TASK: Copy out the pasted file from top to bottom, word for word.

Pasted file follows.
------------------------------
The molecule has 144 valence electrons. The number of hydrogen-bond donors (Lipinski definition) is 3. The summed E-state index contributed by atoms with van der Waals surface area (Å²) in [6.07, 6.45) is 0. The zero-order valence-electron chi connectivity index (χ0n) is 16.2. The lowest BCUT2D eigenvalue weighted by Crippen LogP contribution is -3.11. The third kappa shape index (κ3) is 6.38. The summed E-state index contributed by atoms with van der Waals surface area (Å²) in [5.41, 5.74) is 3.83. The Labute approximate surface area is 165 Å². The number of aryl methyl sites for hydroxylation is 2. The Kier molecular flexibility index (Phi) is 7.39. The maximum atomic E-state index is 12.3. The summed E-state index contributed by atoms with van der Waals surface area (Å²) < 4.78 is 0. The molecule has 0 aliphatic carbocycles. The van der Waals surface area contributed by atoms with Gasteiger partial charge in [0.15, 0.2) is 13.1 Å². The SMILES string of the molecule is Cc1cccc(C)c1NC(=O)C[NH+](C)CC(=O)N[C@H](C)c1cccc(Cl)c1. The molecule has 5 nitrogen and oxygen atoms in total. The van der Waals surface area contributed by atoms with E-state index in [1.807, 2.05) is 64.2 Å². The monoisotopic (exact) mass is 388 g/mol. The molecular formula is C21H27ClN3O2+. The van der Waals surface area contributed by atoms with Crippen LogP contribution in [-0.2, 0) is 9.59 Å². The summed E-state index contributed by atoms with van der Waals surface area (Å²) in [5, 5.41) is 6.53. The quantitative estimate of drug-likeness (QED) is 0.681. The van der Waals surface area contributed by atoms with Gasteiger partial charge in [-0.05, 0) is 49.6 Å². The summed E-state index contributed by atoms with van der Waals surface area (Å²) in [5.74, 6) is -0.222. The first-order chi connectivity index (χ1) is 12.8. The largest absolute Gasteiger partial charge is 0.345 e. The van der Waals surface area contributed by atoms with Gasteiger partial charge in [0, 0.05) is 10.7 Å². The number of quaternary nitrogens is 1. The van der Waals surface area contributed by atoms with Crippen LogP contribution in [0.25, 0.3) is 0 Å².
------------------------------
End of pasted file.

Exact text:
The molecule has 144 valence electrons. The number of hydrogen-bond donors (Lipinski definition) is 3. The summed E-state index contributed by atoms with van der Waals surface area (Å²) in [6.07, 6.45) is 0. The zero-order valence-electron chi connectivity index (χ0n) is 16.2. The lowest BCUT2D eigenvalue weighted by Crippen LogP contribution is -3.11. The third kappa shape index (κ3) is 6.38. The summed E-state index contributed by atoms with van der Waals surface area (Å²) in [5.41, 5.74) is 3.83. The Labute approximate surface area is 165 Å². The number of aryl methyl sites for hydroxylation is 2. The Kier molecular flexibility index (Phi) is 7.39. The maximum atomic E-state index is 12.3. The summed E-state index contributed by atoms with van der Waals surface area (Å²) < 4.78 is 0. The molecule has 0 aliphatic carbocycles. The van der Waals surface area contributed by atoms with Gasteiger partial charge in [0.15, 0.2) is 13.1 Å². The SMILES string of the molecule is Cc1cccc(C)c1NC(=O)C[NH+](C)CC(=O)N[C@H](C)c1cccc(Cl)c1. The molecule has 5 nitrogen and oxygen atoms in total. The van der Waals surface area contributed by atoms with E-state index in [1.807, 2.05) is 64.2 Å². The monoisotopic (exact) mass is 388 g/mol. The molecular formula is C21H27ClN3O2+. The van der Waals surface area contributed by atoms with Crippen LogP contribution in [-0.2, 0) is 9.59 Å². The summed E-state index contributed by atoms with van der Waals surface area (Å²) in [5, 5.41) is 6.53. The quantitative estimate of drug-likeness (QED) is 0.681. The van der Waals surface area contributed by atoms with Gasteiger partial charge in [-0.05, 0) is 49.6 Å². The summed E-state index contributed by atoms with van der Waals surface area (Å²) in [5.74, 6) is -0.222. The first-order chi connectivity index (χ1) is 12.8. The largest absolute Gasteiger partial charge is 0.345 e. The van der Waals surface area contributed by atoms with Gasteiger partial charge in [0, 0.05) is 10.7 Å². The number of quaternary nitrogens is 1. The van der Waals surface area contributed by atoms with Crippen LogP contribution in [0.25, 0.3) is 0 Å².